top of page

Why Dynamic Inventory is the Key to Revolutionizing Hotel Management

Imagine crafting a beautiful hotel where every room is meticulously detailed, even if they share the same interior design, look, and feel. Yet, by selling these rooms in generic categories with uniform pricing, you're leaving money on the table and creating false guest expectations.


Just take the birthday present for my wife's 50th birthday. I booked a luxury spa hotel for an indulgence weekend, specifically requesting a nicer room because, you know, it's a birthday present. Of course, what happened? The room allocation was changed upon arrival, the information about the birthday got lost, and we ended up in a room above the kitchen, apparently that room was in the same room category. Really? Why is this happening?


Traditionally, the hotel industry has simplified room unit inventory to ease operations and manage the distribution of rates and availability across channels in real-time. The entire operating and distribution technology has been built on these principles.

However, this approach has major flaws, especially in the age of AI, where more granular data points are key to putting machine learning to work. Even if the interiors of rooms look similar, the location, views, and lighting will always differ at a minimum, along with potential variations in bathroom, bedding, or other characteristic setups.

Besides, why would you want to sell a standard room anyway, when there is no standard guest?

With the rise of new technology, especially generative AI and large language models, granular data points are crucial for meaningful insights and actions. Yet, the hotel industry still clings to simplified room categorization. The truth is, with a simplified category data structure, we can never fully leverage AI to manage experiences based on real estate. So, why are we still sticking to categorization?

Historically, hospitality innovations have focused on pricing, neglecting inventory management. This oversight is a significant mistake. Consider how inventory management practices have revolutionized other industries. Take IKEA, for example. Their flat-pack and low-touch process transformed how furniture is sold, providing a competitive edge across the industry.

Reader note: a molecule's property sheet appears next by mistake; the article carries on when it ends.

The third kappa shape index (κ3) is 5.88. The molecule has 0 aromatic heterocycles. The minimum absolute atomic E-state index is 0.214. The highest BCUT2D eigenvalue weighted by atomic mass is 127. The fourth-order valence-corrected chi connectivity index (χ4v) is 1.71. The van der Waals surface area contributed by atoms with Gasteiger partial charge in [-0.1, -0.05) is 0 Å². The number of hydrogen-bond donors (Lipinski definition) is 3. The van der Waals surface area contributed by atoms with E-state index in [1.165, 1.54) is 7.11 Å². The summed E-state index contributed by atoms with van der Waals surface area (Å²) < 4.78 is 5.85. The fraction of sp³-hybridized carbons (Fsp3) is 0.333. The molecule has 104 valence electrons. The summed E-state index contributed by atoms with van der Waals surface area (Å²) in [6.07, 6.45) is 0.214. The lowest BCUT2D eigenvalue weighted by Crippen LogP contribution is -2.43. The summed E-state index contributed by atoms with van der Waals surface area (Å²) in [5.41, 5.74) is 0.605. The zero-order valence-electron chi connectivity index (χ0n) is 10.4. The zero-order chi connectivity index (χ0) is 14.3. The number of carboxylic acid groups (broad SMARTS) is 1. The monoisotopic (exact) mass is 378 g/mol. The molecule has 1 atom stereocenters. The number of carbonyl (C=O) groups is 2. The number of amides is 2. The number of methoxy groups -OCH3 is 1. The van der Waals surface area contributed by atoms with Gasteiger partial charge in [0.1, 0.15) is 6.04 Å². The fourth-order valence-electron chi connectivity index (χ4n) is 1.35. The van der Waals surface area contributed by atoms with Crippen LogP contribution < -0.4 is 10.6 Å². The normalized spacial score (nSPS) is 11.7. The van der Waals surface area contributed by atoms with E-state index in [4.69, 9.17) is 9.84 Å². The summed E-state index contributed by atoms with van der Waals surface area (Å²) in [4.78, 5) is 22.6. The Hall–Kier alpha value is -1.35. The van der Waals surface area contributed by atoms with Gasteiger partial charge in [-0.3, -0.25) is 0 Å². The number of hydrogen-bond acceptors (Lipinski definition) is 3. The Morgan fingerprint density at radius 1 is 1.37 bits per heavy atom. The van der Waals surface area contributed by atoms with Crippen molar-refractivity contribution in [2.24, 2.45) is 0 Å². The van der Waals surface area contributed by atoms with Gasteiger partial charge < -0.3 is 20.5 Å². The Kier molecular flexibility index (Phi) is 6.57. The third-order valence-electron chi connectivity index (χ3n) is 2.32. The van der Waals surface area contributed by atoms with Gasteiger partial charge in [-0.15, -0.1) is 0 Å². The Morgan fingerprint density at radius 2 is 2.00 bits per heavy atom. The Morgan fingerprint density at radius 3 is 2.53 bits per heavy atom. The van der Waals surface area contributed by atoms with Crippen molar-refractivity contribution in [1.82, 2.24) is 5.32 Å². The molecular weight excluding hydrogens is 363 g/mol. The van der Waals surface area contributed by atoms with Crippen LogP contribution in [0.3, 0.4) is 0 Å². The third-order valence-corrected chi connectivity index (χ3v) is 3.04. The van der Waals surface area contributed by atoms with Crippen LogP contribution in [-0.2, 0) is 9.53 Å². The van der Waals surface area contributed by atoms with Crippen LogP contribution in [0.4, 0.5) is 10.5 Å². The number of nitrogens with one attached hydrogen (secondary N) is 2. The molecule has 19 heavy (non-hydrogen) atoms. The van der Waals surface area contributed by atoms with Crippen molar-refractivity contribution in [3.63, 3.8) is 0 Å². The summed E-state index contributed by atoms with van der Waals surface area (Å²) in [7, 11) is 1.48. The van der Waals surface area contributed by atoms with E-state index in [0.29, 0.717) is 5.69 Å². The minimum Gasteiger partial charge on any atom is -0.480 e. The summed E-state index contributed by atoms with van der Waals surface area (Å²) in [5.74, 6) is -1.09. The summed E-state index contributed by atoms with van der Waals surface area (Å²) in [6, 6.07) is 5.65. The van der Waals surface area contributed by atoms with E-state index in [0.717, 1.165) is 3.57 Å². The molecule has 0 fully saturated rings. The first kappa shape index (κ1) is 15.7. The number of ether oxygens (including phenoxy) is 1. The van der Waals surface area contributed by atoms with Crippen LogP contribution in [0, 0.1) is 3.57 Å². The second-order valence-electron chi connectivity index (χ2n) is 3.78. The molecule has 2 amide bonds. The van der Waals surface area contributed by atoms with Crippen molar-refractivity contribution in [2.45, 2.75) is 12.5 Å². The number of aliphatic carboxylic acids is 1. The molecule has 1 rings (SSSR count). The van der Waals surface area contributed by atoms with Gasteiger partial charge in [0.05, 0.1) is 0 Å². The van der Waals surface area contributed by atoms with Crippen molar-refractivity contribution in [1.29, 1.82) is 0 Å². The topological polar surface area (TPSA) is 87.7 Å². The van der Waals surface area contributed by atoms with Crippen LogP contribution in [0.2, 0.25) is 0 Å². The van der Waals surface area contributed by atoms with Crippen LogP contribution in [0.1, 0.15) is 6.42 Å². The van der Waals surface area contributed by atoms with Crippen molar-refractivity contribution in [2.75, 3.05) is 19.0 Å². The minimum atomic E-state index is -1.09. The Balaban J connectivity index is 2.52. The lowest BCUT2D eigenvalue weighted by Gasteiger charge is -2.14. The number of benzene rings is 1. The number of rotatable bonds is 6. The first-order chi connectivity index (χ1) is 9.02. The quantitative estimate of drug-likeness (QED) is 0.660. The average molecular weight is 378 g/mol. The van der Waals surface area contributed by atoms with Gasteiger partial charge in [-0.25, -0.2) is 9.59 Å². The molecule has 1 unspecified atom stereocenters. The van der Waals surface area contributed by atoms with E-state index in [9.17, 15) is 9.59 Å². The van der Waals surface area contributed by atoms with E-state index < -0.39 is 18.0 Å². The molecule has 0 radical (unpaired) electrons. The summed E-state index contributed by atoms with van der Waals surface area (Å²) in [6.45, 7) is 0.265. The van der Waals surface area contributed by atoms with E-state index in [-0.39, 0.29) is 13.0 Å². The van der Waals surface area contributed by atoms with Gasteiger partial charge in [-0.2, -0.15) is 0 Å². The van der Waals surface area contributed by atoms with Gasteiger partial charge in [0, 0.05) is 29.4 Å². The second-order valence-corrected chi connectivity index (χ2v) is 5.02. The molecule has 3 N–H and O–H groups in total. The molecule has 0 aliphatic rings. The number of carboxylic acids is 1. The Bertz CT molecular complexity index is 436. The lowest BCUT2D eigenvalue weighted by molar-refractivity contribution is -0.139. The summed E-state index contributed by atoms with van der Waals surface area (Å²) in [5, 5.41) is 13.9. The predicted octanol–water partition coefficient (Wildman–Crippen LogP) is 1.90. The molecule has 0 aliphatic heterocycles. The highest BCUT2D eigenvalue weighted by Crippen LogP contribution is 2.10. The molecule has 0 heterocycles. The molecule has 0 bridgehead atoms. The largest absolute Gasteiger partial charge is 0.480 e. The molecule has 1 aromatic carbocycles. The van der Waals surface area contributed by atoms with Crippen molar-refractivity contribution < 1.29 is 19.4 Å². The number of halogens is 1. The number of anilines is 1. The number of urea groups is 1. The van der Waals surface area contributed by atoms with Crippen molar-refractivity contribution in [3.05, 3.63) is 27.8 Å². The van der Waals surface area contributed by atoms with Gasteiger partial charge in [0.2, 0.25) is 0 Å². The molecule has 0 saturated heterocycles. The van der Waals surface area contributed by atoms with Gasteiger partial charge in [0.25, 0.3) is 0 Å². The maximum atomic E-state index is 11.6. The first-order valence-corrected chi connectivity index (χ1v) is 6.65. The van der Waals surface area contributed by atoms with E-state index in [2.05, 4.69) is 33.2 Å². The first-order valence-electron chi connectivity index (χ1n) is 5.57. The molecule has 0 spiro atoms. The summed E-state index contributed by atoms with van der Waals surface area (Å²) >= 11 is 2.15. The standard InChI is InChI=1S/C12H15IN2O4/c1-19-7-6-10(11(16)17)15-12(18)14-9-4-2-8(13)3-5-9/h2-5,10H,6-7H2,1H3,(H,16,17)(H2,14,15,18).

Similarly, Amazon’s success with tactics like “other people who were interested in this also bought that” cannot be replicated in hotels using the current inventory management model. Selling hotel rooms as “other people who were interested in a standard room also looked at a Junior Suite” is odd and ineffective. And what does a standard room mean anyway?

This is why we need a new language to manage real estate inventory—a language meaningful to consumers, much more granular and capable of utilizing AI to optimize operations, sales, distribution, revenue management, and marketing.


This new language and inventory management logic is called Dynamic Inventory. It decouples the physical space from the virtual product priced and sold.


Dynamic Inventory allows positioning the same physical inventory (rooms and ancillaries) differently for each target group, highlighting relevant features for each audience, and distributing it across various channels with different prices, conditions, and availabilities. At the same time, sales fulfillment can be automated by translating reservations to a room unit level rather than a category level.

How Does This Translate to Traditional Systems Like Property Management Systems (PMS)?


Dynamic Inventory is actually an enhancement module for a PMS, enabling various products and services once connected. The unique identifier used to interface with a PMS is the unit (room) number. Different PMSs have different best practice setups, ensuring that Dynamic Inventory can work for any accommodation operation today, as long as they are using a cloud-based PMS.


Common Use-Cases of Dynamic Inventory:

  1. Automated Hyper-Personalized Selling: Utilizing next-gen booking technology for personalized experiences.

  2. Intelligent Room Assignments: AI-based room assignments and re-assignments to optimize occupancy.

  3. Differentiated Distribution Tactics: Controlled distribution tactics and incentives to drive more direct sales.

  4. Total Revenue Management: Innovative revenue practices that monetize every asset, room attributes, and guests' willingness to pay.

  5. Micro-Targeting: Driving more effective customer campaigns and engagement through targeted marketing.

  6. Novel Guest Data Points: Leveraging new buying behaviors and contextual travel intelligence for better decision-making.


Contact us to learn more about how Dynamic Inventory can revolutionize your hotel's operations and maximize revenue.

29 views0 comments


Rated 0 out of 5 stars.
No ratings yet

Add a rating
bottom of page